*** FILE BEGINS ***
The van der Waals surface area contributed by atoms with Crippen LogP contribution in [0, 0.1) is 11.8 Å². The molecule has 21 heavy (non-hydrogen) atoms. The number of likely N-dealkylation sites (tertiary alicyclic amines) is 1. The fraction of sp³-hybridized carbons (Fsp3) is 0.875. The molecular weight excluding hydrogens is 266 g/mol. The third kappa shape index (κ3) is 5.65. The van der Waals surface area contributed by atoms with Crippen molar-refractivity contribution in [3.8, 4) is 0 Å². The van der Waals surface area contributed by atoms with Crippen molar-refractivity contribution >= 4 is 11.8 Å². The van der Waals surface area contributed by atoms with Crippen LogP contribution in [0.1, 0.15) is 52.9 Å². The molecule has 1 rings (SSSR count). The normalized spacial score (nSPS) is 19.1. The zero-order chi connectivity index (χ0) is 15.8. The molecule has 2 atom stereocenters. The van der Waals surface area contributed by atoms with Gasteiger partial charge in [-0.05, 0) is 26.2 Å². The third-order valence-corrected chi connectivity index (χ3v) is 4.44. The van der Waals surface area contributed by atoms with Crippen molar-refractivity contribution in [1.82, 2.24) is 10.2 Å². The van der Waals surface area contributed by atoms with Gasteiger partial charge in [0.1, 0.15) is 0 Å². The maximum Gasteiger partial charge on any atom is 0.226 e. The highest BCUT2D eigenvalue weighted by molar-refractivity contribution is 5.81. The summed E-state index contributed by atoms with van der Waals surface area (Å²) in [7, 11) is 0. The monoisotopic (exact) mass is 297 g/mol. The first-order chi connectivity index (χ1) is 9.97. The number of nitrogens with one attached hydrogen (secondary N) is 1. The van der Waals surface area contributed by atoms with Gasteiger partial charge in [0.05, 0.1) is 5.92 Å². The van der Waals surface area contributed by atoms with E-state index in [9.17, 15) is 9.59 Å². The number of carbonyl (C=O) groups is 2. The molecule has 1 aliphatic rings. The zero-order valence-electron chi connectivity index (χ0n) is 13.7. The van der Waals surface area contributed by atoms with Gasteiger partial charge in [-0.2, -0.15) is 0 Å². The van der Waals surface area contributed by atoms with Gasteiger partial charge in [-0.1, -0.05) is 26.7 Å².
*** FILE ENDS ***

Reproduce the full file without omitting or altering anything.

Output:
The van der Waals surface area contributed by atoms with Crippen LogP contribution in [0, 0.1) is 11.8 Å². The molecule has 21 heavy (non-hydrogen) atoms. The number of likely N-dealkylation sites (tertiary alicyclic amines) is 1. The fraction of sp³-hybridized carbons (Fsp3) is 0.875. The molecular weight excluding hydrogens is 266 g/mol. The third kappa shape index (κ3) is 5.65. The van der Waals surface area contributed by atoms with Crippen molar-refractivity contribution in [3.8, 4) is 0 Å². The van der Waals surface area contributed by atoms with Crippen molar-refractivity contribution >= 4 is 11.8 Å². The van der Waals surface area contributed by atoms with Crippen LogP contribution in [0.1, 0.15) is 52.9 Å². The molecule has 1 rings (SSSR count). The normalized spacial score (nSPS) is 19.1. The zero-order chi connectivity index (χ0) is 15.8. The molecule has 2 atom stereocenters. The van der Waals surface area contributed by atoms with Gasteiger partial charge in [-0.05, 0) is 26.2 Å². The third-order valence-corrected chi connectivity index (χ3v) is 4.44. The van der Waals surface area contributed by atoms with Crippen molar-refractivity contribution in [1.82, 2.24) is 10.2 Å². The van der Waals surface area contributed by atoms with Gasteiger partial charge in [0.1, 0.15) is 0 Å². The maximum Gasteiger partial charge on any atom is 0.226 e. The highest BCUT2D eigenvalue weighted by molar-refractivity contribution is 5.81. The summed E-state index contributed by atoms with van der Waals surface area (Å²) in [7, 11) is 0. The monoisotopic (exact) mass is 297 g/mol. The first-order chi connectivity index (χ1) is 9.97. The number of nitrogens with one attached hydrogen (secondary N) is 1. The van der Waals surface area contributed by atoms with Gasteiger partial charge in [0.05, 0.1) is 5.92 Å². The van der Waals surface area contributed by atoms with E-state index in [9.17, 15) is 9.59 Å². The number of carbonyl (C=O) groups is 2. The molecule has 1 aliphatic rings. The zero-order valence-electron chi connectivity index (χ0n) is 13.7. The van der Waals surface area contributed by atoms with Gasteiger partial charge in [-0.2, -0.15) is 0 Å². The van der Waals surface area contributed by atoms with Gasteiger partial charge in [-0.1, -0.05) is 26.7 Å².